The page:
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  1. Prospects for Economic Growth in Nigeria:A Demographic PerspectiveNigeria: The Next GenerationFirst Meeting of the Task ForceAbuja, NigeriaDecember 4-5, 2009

  2. Structure of the presentation • Salient facts describing Nigeria’s economy and population • The demographic dividend: theory and evidence • Is there a demographic dividend in Nigeria’s future?

  3. Salient facts describing Nigeria’s economy and population

  4. Nigeria’s economy has stagnated:No growth in income per capita Source: World Development Indicators, 2008

  5. Indonesia and Pakistan have seen economic growth Source: World Development Indicators, 2008

  6. Nigeria’s economy compared with world regions Source: World Development Indicators, 2008

  7. Comparing economic growth rates average annual growth rate of GDP/capita (PPP), 1980 - 2006 Source: World Development Indicators, 2008

  8. Nigeria’s population has grown rapidly Source: UN, World Population Prospects, 2008

  9. Nigeria’s fertility rate has started to fall Source: UN, World Population Prospects, 2008

  10. The infant mortality rate has fallen, but not steadily Source: UN, World Population Prospects, 2008

  11. Life expectancy has risen, but not steadily Source: UN, World Population Prospects, 2008

  12. Crude birth and death rates are falling Source: UN, World Population Prospects, 2008

  13. Population growth has been rapid Source: UN, World Population Prospects, 2008

  14. The ratio of working-age to non-working-age people has been pretty steady Source: UN, World Population Prospects, 2008

  15. Changing age structure, 1950-2010:A 3-dimensional view Source: UN, World Population Prospects 2008

  16. Education level varies by population group • Educational attainment remains quite low: • 37% of the population has no formal schooling • 47% is illiterate • Over 50% of Muslims and traditionalists have no formal schooling. • 50% of Christians have secondary or higher education. • Rural residents and those in the North have lower educational attainment.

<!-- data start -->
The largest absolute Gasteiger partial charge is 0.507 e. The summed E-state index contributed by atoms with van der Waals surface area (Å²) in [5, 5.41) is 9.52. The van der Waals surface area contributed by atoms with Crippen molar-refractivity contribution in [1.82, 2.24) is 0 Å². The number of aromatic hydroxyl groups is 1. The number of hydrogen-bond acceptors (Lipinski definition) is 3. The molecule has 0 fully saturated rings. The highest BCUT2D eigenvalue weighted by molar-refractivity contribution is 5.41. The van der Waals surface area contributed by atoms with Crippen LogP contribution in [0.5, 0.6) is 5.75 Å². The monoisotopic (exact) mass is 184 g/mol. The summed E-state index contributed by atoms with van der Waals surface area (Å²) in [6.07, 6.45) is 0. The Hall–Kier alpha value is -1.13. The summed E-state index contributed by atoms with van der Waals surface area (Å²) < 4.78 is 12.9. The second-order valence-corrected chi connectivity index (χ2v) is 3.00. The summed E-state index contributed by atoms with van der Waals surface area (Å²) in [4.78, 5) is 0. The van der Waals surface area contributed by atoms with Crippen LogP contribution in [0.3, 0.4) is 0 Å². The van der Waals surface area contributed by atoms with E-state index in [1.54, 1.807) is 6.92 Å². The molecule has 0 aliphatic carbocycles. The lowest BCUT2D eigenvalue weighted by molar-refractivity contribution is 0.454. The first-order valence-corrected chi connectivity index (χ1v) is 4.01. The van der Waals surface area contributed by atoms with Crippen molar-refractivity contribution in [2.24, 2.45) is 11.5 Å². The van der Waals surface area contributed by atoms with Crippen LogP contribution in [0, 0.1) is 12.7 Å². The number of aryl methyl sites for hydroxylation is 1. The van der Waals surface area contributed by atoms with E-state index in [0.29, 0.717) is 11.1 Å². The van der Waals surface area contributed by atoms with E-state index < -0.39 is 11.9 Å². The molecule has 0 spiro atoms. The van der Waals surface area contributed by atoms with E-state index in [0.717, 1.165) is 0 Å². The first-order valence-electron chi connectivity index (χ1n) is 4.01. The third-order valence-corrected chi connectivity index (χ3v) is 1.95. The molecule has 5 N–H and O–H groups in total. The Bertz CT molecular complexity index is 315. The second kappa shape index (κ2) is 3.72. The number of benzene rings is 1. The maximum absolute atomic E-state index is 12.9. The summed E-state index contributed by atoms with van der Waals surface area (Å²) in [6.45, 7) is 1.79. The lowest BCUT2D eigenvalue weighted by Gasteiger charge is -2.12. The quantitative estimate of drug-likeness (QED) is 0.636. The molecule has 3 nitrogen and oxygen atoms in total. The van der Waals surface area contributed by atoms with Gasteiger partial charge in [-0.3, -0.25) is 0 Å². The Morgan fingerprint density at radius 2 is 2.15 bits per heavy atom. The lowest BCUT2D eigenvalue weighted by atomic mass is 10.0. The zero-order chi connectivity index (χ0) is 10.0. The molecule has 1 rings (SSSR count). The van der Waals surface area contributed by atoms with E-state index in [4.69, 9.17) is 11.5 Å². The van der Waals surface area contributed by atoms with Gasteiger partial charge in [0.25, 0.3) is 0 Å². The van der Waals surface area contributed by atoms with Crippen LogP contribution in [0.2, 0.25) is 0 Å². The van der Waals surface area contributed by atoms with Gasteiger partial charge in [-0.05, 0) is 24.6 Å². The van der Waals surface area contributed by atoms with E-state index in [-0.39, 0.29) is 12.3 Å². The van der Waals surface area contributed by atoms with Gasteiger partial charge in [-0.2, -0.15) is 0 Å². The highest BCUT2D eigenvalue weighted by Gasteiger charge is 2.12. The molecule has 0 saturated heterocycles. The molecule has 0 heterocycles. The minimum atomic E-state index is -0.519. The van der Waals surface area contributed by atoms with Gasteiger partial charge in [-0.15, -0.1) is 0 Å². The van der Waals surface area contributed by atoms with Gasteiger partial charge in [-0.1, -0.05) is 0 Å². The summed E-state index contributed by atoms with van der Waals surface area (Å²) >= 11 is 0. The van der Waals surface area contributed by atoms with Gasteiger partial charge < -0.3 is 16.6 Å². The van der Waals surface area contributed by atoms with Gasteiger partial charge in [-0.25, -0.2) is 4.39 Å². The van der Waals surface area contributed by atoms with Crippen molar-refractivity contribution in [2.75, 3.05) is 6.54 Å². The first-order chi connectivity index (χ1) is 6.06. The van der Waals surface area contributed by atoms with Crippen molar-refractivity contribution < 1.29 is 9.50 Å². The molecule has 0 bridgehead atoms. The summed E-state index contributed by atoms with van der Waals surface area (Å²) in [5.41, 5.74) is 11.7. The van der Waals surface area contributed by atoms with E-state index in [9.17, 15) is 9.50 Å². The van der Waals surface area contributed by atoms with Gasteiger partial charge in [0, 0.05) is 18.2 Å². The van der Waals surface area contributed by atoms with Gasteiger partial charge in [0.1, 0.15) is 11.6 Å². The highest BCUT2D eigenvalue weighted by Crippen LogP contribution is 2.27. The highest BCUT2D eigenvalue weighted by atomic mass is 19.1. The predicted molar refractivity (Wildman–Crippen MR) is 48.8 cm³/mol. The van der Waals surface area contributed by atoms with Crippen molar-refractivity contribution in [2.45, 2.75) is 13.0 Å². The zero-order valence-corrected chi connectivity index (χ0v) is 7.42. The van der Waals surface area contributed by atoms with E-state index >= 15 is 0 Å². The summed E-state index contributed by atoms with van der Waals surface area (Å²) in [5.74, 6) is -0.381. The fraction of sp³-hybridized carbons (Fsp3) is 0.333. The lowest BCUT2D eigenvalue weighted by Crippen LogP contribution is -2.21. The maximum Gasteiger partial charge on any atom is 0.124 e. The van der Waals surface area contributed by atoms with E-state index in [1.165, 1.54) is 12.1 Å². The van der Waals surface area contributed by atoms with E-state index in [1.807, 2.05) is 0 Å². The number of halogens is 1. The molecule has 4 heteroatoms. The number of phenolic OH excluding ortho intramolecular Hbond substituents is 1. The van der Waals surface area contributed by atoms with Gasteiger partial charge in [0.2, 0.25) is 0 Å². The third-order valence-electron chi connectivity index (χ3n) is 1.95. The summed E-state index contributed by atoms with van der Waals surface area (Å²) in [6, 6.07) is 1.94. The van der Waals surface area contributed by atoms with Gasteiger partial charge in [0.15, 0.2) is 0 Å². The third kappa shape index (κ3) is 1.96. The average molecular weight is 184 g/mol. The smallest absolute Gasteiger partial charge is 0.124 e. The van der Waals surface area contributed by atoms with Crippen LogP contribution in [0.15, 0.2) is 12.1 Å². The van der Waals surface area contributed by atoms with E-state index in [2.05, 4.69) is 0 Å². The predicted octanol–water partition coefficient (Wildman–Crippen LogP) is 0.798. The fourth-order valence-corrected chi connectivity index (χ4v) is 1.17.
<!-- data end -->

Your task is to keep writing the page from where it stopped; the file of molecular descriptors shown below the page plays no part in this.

17. Employment • Unemployment is well above 20%, except for those over age 35. • Unemployment doesn’t vary much by rural/urban residence. • It is highest among those with a secondary education (48%). • This group seems likely to be underemployed. • Women’s labor force participation lags far behind men’s.

  18. Marriage, first birth, and contraception • Age at first marriage and first birth are higher • in the South • in urban areas • among those with higher levels of education, and • among Christians • Those who only use traditional or folkloric contraceptive methods have much higher fertility. • There is significant unmet need for contraception.

  19. Fertility varies by population group Fertility rates are higher: • in the North • in rural areas • among those with less education • among the poor, and • among Muslims and traditionalists

  20. What we’ve seen so far • Economics: • Low level of income • High inequality • Little or no economic growth • Demographics: • Rapid population growth • High fertility • Large population of young people

  21. The demographic dividend: Theory and evidence